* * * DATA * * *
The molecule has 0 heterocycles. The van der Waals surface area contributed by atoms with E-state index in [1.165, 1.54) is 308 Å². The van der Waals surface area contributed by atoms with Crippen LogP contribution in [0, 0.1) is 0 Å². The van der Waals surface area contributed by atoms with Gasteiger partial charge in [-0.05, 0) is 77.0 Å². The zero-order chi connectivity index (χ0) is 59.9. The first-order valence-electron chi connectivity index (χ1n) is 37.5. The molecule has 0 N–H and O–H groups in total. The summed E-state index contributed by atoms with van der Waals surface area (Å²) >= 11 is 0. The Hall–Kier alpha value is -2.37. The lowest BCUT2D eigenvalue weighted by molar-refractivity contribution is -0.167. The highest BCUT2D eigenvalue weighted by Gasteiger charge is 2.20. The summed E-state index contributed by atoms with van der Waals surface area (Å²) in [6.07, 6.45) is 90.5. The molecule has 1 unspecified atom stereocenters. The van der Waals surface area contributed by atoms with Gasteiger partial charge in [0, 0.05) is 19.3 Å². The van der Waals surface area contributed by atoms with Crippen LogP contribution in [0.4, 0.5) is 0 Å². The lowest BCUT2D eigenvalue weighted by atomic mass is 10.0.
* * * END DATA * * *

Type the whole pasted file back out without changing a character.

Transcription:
The molecule has 0 heterocycles. The van der Waals surface area contributed by atoms with E-state index in [1.165, 1.54) is 308 Å². The van der Waals surface area contributed by atoms with Crippen LogP contribution in [0, 0.1) is 0 Å². The van der Waals surface area contributed by atoms with Gasteiger partial charge in [-0.05, 0) is 77.0 Å². The zero-order chi connectivity index (χ0) is 59.9. The first-order valence-electron chi connectivity index (χ1n) is 37.5. The molecule has 0 N–H and O–H groups in total. The summed E-state index contributed by atoms with van der Waals surface area (Å²) >= 11 is 0. The Hall–Kier alpha value is -2.37. The lowest BCUT2D eigenvalue weighted by molar-refractivity contribution is -0.167. The highest BCUT2D eigenvalue weighted by Gasteiger charge is 2.20. The summed E-state index contributed by atoms with van der Waals surface area (Å²) in [6.07, 6.45) is 90.5. The molecule has 1 unspecified atom stereocenters. The van der Waals surface area contributed by atoms with Gasteiger partial charge in [0, 0.05) is 19.3 Å². The van der Waals surface area contributed by atoms with Crippen LogP contribution in [0.4, 0.5) is 0 Å². The lowest BCUT2D eigenvalue weighted by atomic mass is 10.0.